I have been deceiving you: I don’t use water. It evaporates and makes a sort of glue that makes the work harder. I use WD40 as a lubricant – smellier and muckier but it works well. It needs more newspaper to keep the table top clean.

Keep going until you think it’s done. It won’t be done. Wash and rinse off the sheet and let it drain. You can dry it with kitchen paper or a tea towel this time.

Hold it up to the light and try to look through it at some high contrast scene like a light source. Here and there, you’ll glimpse something visible through the milkiness. Note these places and put the sheet back on the lower glass and continue the shuffling. If you put your fingers on the thin spots as you push the glass back and forth, you can imagine that it’s helping. Eventually, it will really be finished and you can wash it carefully (carefully because you don’t want residual bits of grit near your lenses) and install it in your camera.

Some people suggest using a coarse grind first and then a finer one. There seems to be little point in this, other than to give you more work. If your glass is so bumpy that it needs coarse grinding, get some flatter glass.

Now we come to the bit where I can give you no advice and you will have to make up your own mind.

The general rule is that a coarse-ground screen will be brighter, but a finely ground one will be easier to focus. This is reasonable, as a very coarse grind will obscure the fine detail that we depend on for accurate focusing.

On the other hand, a fine screen will not seem as bright. Again, this is logical as an ultimately fine screen would have no texture at all and would therefore be transparent.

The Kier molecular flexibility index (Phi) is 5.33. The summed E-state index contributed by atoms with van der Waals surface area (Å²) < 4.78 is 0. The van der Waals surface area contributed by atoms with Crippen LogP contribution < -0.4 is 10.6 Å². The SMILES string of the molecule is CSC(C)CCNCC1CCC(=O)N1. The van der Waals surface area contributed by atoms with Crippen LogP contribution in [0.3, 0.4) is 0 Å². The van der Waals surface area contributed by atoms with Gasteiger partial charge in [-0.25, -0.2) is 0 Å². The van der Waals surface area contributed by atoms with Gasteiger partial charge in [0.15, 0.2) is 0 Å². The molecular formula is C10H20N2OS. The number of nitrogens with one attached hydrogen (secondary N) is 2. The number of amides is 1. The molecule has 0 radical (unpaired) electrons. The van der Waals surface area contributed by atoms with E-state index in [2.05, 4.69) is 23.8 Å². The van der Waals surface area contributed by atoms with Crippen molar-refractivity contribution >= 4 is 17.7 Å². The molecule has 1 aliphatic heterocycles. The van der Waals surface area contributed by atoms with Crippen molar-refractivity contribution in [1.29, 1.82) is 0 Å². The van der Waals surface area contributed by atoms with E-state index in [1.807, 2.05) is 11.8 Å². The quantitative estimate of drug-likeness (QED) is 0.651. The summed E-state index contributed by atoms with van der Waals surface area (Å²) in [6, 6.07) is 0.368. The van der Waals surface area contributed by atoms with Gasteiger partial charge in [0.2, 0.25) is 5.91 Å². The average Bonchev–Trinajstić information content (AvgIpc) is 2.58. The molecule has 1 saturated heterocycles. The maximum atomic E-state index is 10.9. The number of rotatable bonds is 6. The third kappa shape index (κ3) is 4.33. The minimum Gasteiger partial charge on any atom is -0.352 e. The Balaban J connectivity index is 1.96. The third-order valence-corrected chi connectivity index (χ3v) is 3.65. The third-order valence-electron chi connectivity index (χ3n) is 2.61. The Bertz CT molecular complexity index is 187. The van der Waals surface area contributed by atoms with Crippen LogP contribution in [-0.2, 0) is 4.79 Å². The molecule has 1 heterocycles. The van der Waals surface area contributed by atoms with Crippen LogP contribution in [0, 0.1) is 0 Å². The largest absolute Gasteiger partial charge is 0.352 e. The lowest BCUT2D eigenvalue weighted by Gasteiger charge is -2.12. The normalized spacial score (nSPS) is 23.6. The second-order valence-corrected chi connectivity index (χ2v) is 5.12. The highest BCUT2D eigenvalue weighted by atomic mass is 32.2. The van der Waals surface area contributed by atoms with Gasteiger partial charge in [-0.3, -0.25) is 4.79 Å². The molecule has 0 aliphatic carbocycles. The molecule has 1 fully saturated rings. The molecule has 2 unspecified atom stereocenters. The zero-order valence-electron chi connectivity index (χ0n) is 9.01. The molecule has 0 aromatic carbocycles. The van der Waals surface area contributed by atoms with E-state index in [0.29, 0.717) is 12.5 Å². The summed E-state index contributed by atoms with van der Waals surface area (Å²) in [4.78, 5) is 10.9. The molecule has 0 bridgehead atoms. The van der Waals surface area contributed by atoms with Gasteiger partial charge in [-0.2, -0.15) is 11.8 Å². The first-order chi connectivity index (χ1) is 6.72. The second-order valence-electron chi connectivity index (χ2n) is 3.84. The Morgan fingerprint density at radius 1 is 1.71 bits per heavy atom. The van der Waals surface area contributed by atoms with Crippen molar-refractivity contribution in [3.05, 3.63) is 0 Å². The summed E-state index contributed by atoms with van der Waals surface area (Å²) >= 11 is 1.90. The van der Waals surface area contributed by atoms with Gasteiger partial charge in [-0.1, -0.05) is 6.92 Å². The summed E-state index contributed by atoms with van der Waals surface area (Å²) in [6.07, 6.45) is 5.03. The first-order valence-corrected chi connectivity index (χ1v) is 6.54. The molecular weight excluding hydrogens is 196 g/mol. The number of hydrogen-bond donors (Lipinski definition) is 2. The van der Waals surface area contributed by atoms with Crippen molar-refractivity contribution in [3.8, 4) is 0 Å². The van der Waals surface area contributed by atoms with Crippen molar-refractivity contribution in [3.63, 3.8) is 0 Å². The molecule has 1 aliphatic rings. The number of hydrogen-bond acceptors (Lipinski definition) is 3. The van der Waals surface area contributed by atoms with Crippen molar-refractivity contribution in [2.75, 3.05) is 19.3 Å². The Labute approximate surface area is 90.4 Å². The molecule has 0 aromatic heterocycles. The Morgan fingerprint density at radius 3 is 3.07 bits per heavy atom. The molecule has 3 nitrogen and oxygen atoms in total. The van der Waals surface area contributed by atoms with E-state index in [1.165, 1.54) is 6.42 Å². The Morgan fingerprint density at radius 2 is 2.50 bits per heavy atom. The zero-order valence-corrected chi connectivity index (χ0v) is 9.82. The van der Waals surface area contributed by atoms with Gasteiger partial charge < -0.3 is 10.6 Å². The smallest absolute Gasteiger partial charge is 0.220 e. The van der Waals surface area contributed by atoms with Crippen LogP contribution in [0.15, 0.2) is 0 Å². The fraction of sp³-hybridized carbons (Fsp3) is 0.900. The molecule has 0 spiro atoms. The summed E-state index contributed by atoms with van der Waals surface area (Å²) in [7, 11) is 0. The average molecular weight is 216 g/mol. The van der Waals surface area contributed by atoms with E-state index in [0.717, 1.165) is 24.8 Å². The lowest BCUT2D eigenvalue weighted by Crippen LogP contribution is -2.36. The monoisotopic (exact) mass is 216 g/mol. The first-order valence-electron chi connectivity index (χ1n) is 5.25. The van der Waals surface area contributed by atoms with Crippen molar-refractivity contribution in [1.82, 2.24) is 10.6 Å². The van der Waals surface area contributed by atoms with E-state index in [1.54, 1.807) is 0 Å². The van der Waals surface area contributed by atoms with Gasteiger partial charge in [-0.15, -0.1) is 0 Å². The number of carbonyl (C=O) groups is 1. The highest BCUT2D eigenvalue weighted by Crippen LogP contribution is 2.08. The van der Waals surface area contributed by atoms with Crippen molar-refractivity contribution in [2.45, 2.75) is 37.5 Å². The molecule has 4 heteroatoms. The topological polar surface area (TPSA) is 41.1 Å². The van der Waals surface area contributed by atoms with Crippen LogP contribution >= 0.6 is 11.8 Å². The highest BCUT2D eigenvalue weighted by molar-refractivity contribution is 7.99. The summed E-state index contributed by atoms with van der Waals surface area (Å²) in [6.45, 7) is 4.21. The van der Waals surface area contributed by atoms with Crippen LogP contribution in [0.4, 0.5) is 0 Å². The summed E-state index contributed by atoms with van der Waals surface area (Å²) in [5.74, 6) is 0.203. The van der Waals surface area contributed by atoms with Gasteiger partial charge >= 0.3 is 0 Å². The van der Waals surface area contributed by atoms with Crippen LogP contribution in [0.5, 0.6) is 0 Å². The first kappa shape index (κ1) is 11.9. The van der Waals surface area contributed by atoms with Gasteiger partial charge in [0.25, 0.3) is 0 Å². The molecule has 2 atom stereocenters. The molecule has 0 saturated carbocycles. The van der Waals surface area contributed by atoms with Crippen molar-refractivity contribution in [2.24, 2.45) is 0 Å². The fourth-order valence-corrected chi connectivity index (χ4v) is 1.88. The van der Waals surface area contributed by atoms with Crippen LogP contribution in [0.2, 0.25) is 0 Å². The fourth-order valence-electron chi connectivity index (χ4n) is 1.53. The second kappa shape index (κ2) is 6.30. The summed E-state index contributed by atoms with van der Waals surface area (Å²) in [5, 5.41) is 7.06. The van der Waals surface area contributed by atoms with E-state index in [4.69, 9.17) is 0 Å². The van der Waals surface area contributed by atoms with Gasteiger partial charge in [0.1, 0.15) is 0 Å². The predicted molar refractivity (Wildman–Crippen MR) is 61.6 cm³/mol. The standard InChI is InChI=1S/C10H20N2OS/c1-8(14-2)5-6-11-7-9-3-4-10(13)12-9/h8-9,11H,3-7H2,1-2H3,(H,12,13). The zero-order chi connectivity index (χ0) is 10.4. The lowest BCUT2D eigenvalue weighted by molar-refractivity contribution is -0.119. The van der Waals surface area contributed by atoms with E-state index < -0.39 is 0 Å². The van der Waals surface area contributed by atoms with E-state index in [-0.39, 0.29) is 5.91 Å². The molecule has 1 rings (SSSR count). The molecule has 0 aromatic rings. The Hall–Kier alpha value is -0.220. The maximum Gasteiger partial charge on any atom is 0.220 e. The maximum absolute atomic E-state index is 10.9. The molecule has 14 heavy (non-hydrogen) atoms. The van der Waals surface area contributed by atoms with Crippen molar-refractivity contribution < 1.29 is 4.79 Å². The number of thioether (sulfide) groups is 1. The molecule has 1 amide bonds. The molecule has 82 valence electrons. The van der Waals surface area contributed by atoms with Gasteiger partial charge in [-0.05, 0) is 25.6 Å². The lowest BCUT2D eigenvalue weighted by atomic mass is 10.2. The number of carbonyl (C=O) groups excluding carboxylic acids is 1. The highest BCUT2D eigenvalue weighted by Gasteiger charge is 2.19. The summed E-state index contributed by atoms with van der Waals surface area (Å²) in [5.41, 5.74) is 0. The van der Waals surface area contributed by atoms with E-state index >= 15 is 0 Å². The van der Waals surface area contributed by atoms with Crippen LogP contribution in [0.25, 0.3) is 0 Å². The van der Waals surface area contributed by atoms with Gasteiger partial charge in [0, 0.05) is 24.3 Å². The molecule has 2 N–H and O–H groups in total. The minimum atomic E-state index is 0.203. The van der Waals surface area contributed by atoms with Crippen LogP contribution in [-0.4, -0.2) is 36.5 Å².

If you like having a grid or markings for smaller formats on your screen, you can draw them on the matt side with a fine clutch pencil or a fine pen. Make a template on paper first and trace onto the glass.

Now, fit your new screen and give it a go. Remember to place the ground side of the glass towards the lens and away from the eye. This is the standard way to do it. If you find it’s still too dim you can easily (Ha!) make another one, using your new skills, but with a coarser grind. If it’s hard to see fine enough detail, you might try a finer grind.

The screen on a camera. This is the view under the dark cloth. Admittedly,
it's a brightly-lit scene. I think this has the fresnel that I cut down from
something on eBay, probably part of an overhead projector.  Remember
overhead projectors? All that keystoning and boredom. At least Powerpoint
has dealt with the keystoning.

If all combinations seem dim, remember that your eyes will accommodate and the screen will get brighter if you stay under the dark cloth for a while, without popping your head out. You do use some sort of dark cloth, don’t you? If that fails, creep up on your piggy bank and… (the details are too horrible to write) …a newer and faster lens. A wide-angle lens inevitably seems darker in the corners and you might have to move your head around to see it all. There is a partial answer to this.

Fresnel screens: when the light from the lens strikes the screen, it is scattered in all directions, and not all of it is directed towards your eye. A Fresnel screen is simply a lens, working rather like the condenser lens in an enlarger that re-directs this light towards your eye. There are all sorts of expensive (and no doubt excellent) versions available, but you might find that one of those flat book magnifiers works quite well.

Some people find the pattern of lines distracting and there are two things you can do to help. Take care to adjust your loupe to focus exactly on the focal plane – the matt side of the glass – or you might construct your Fresnel so that it can be removed after you’ve composed the scene (when you need to see the whole screen) and precise focusing (when you don’t).

Don’t forget to load your holders and good luck.

1 comment :

Kevin Vinke said...

Excellent site 👍😎
I tend to take things apart and not throw thing away. I took apart a laptop screen and found two fresnel sheets( horizontal and vertical ) and a ground glass type sheet. This on its own or all together bonded on an anti reflection Perspex base make a good screen.